Since its inception, The Jackson Laboratory has led the discovery of causes, treatments and cures for some of humankind's most devastating genetic diseases. Today, we are speeding the path of discovery from the laboratory bench to clinical care. We are combining the skills and knowledge of our scientists with our institutional strengths in disease modeling and bioinformatics, connecting genetics to genomics, and using our unparalleled knowledge of mouse models of disease to understand the human condition.
JAX research programs are leading efforts to improve human health worldwide.
Addiction is a chronic illness, with genetic, environmental and social aspects. JAX researchers are at the forefront of understanding the genetic factors involved in individuals’ vulnerability to addiction.
JAX researchers are using genomic technologies and specialized mouse models to decipher the changes that occur as a consequence of aging in order to extend our health span, delay age-related health issues, repair damaged organs and improve our quality of life.
Using genomic technologies and specialized mouse models to develop preventative therapies, JAX scientists aim to stop Alzheimer’s before it starts.
Driven by the desire to eradicate cancer, we are leading the future of cancer treatments by combining computational expertise with our unparalleled knowledge of mouse genetics.
JAX researchers investigate the processes that lead to failure to produce insulin in type 1 diabetes and loss of insulin production in type 2 diabetes.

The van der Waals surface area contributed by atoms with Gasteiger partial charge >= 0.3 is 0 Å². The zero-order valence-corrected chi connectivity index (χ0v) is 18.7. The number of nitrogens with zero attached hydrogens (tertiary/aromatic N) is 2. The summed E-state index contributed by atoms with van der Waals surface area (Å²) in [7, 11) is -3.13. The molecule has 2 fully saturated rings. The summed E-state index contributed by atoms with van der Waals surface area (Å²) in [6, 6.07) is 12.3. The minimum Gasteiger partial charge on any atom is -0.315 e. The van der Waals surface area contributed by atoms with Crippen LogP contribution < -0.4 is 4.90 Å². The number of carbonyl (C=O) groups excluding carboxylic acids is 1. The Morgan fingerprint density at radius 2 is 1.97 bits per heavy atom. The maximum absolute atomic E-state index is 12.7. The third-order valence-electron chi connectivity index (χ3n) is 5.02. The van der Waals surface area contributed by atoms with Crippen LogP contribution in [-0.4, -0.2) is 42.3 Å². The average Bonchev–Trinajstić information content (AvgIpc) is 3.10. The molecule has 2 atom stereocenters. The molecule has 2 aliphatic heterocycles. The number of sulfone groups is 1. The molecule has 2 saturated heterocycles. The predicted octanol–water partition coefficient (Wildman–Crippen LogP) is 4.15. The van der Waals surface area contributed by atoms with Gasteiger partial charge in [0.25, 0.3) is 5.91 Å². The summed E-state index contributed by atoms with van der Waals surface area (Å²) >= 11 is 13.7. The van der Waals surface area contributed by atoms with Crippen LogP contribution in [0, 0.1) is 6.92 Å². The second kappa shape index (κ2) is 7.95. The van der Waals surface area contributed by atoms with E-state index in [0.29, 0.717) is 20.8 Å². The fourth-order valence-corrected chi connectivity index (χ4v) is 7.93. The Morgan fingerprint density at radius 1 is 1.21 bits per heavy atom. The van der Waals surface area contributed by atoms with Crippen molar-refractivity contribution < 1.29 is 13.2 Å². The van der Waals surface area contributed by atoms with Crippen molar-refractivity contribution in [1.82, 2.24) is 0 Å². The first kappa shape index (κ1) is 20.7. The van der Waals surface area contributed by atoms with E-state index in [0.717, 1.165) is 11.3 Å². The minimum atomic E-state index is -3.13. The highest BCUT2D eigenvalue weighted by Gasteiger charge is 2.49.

JAX researchers are exploring the effect on health and disease of the microorganisms that outnumber human cells 10 to 1.
About 80 percent of rare diseases are genetic in origin, about half affect children, many are fatal, and very few have cures.
We identify the genetic and molecular bases of disease and marshal our strengths in genomics and disease modeling to discover individualized treatments and cures so that medicine is more precise, predictable and personal.
For the rarest of rare genetic conditions, a one-of-a-kind mouse could light a path to new treatments.
By harnessing the most advanced data-mining tools, JAX Professor Carol Bult is leading the hunt for suspect genes that contribute to a common, deadly birth defect.
JAX Professor Robert Burgess and collaborators are developing personalized gene therapy for a Texas child suffering from a neuromuscular disease.